Everyone should take time to plan their estate. Here are some of the key estate planning factors to keep in mind.
Know the tax implications
Certain measures you take now can help you avoid a heavy tax burden on your estate later. Upon your death, the estate must pay an estate administration tax, which is calculated on the total value of the deceased’s estate, including all your possessions and debt. For some, this tax burden may be as high as 50% of taxable income.
Alleviate the tax burden by transferring your RRSP’s and RRIF’s to your spouse or child, setting up a trust for a spouse, and if you own assets abroad, it’s important that you check the estate taxes that apply in that country to determine the best way to deal with them.
Draw up your will with care
The purpose of a will is to ensure that your money and estate is inherited by the people you want to benefit. This also includes possessions that may have personal value to your family. By preparing a will, you can help avoid any disagreement and confusion amongst your loved ones. Without one, the law will determine who inherits your assets.
While the contents of your will will be tailored to your particular circumstances, take the following into account when drawing up a will.
- your current family situation
- your marital status
- your family’s needs
- the value of your estate
- the type of assets in your estate
- what you have in mind for your estate
Your family members will be grateful for your efforts to ensure no detail was neglected during the planning of your estate. This downloadable chart is designed to help you take a personal inventory of your assets.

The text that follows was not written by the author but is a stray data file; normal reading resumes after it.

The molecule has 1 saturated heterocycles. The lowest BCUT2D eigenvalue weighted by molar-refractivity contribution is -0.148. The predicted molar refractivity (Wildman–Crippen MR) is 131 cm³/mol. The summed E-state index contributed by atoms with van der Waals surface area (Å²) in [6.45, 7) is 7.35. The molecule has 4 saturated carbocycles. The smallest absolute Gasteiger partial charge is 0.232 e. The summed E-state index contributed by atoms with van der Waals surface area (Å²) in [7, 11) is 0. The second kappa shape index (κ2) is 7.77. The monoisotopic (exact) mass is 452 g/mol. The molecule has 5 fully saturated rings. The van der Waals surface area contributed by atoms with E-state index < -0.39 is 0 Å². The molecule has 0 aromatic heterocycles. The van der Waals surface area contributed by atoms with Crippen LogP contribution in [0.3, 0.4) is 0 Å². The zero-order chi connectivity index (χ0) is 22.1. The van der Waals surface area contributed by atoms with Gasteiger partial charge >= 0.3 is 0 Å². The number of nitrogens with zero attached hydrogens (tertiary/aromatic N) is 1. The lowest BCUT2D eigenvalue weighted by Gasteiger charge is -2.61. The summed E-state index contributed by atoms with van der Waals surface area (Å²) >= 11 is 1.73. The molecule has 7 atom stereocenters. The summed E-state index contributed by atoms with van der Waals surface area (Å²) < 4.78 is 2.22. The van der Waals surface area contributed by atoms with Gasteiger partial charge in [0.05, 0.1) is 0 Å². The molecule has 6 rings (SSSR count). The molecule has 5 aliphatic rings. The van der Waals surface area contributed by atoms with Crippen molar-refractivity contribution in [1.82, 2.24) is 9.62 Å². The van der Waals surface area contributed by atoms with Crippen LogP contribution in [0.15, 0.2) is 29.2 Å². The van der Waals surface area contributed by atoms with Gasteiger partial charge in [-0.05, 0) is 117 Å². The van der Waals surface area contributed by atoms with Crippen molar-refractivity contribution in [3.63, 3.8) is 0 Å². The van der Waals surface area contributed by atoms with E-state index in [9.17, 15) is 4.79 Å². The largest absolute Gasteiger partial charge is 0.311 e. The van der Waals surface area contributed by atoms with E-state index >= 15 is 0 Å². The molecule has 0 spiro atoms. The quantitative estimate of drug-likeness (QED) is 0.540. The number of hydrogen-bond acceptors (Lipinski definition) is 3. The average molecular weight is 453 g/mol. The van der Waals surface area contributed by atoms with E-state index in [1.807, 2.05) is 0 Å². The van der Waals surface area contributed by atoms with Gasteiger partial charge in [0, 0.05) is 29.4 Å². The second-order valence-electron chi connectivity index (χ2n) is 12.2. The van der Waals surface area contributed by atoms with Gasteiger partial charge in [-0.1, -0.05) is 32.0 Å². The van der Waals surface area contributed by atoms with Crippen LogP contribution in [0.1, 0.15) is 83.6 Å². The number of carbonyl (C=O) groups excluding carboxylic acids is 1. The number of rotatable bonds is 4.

Choose the right trustee
A trustee is the person who will be responsible for carrying out your wishes after your death. It’s important that you choose this person wisely. Before making a final decision, make sure your trustee:
- is trustworthy
- has the skills and time required to accomplish the task you require
- will be able to treat family members fairly and objectively
Know the importance of life insurance
An essential estate planning tool, life insurance can be useful as it enables your heirs to pay estate taxes. Buy a life insurance policy where the proceeds are payable to the estate to cover the taxes on the deemed disposition of your assets.
Set up powers of attorney
Accidents happen. Illness or an accident may lead you to become incapacitated and unable to make important decisions. A power of attorney is a document that gives someone else the power to act on your behalf. Be sure to make two powers of attorney – one for property and one for personal care. Like your will, your powers of attorney has to be made with care. This will grant peace of mind to you and your family.
Planning your estate requires careful attention. To ensure your plan is customized to suit your needs and the needs of your beneficiaries, consider getting assistance. For access to a team of experts and guidance through all the steps required for effective estate planning, find out more about our estate planning assistance service.